Lease Rental Disclosures
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If your rental property was constructed prior to 1981, you may be required to provide tenants with an Asbestos Disclosure Form.
Document Last Modified: 2/4/2020
BEWARE: It is common knowledge that asbestos is usually found in building materials such as siding, roofing, the interior ceilings and walls in some aged homes. However, did you know that asbestos can also be found in older ovens, popcorn making machines and even in hairdryers? Be very careful when scouring through flea markets and yard sales; although asbestos has been banned from inclusion since 1979, there are still some oldies out there.
Many older buildings contain some building materials with asbestos is almost always a given. In some jurisdictions, landlords are required to disclose whether asbestos may be present in the property’s building materials. Even if it’s not required in your area, distributing this disclosure to tenants is a good standard practice that may even help shield you from future legal action.
The presence itself of Asbestos is not harmful unless tampered with, which may result in the fibers being released. This may be done by scraping, sanding or other remodeling techniques that may cause the fibers to be released.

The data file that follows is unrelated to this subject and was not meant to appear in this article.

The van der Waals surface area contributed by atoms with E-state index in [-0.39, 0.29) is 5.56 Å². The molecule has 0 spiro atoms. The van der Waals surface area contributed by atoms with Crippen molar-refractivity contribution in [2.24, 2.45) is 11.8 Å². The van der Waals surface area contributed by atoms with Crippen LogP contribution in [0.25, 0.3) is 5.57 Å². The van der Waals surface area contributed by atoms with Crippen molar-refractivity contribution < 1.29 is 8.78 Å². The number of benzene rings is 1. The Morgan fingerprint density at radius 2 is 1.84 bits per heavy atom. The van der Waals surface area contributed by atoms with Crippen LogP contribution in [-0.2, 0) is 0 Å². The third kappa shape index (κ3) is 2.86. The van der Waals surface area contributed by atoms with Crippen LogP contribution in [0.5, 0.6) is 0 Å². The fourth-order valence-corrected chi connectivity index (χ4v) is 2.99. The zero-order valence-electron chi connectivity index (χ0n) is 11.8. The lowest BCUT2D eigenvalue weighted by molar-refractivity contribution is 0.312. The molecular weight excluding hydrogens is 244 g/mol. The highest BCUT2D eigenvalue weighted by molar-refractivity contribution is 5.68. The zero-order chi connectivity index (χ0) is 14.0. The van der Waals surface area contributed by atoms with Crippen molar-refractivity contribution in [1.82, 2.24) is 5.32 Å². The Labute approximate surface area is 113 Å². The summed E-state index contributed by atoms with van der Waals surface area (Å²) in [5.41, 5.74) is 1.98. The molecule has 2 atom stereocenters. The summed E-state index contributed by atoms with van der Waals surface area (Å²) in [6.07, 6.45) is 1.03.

The United States Environmental Protection Agency does not require the material to be removed from the premises, but in homes where asbestos is known to be located or in states where this may be a requirement; the landlord must provide this form to the tenant at the signing of a lease and the lease renewal. This form warns the tenant that the property may contain asbestos. It includes directions for hanging any type of wall ornament and what procedures the tenant must follow in case a water leak or any type of malfunction that may cause the exposure of Asbestos.
Please Note: This form is designed to be printed and filled out by hand.
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The best CYA tool in the business is the disclosure form. Never lease a home without knowing what you need to disclose to cover your… assets. Having the proper disclosures can keep you out of court and in compliance with your local and state laws.
When creating a lease agreement, you will have an opportunity in Step 7 of the lease wizard to select (or deselect) disclosures to include in your lease package. Pay particular attention to state-specific disclosures, and (as we try to say as often as possible) lead paint disclosures if your property was built before 1978!
Use a disclosure form:
- To warn of any potentially harmful materials or substances in the home (asbestos, mold, lead paint)
- To convey strict policies affecting a tenant’s decision to move in
- To meet local and jurisdictional requirements
- To capture and relay information regarding tenant security deposits
- To detail condition of property at onset of rental
- For tenant insurance waivers
- To provide pertinent historical information on properties whenever required
When in doubt, it is better to over-disclose than under-disclose, as it is often legally-required. Be sure the tenants sign the disclosures, and keep signed copies alongside the signed lease agreement in case you need to pronounce your perfect compliance in a future courtroom.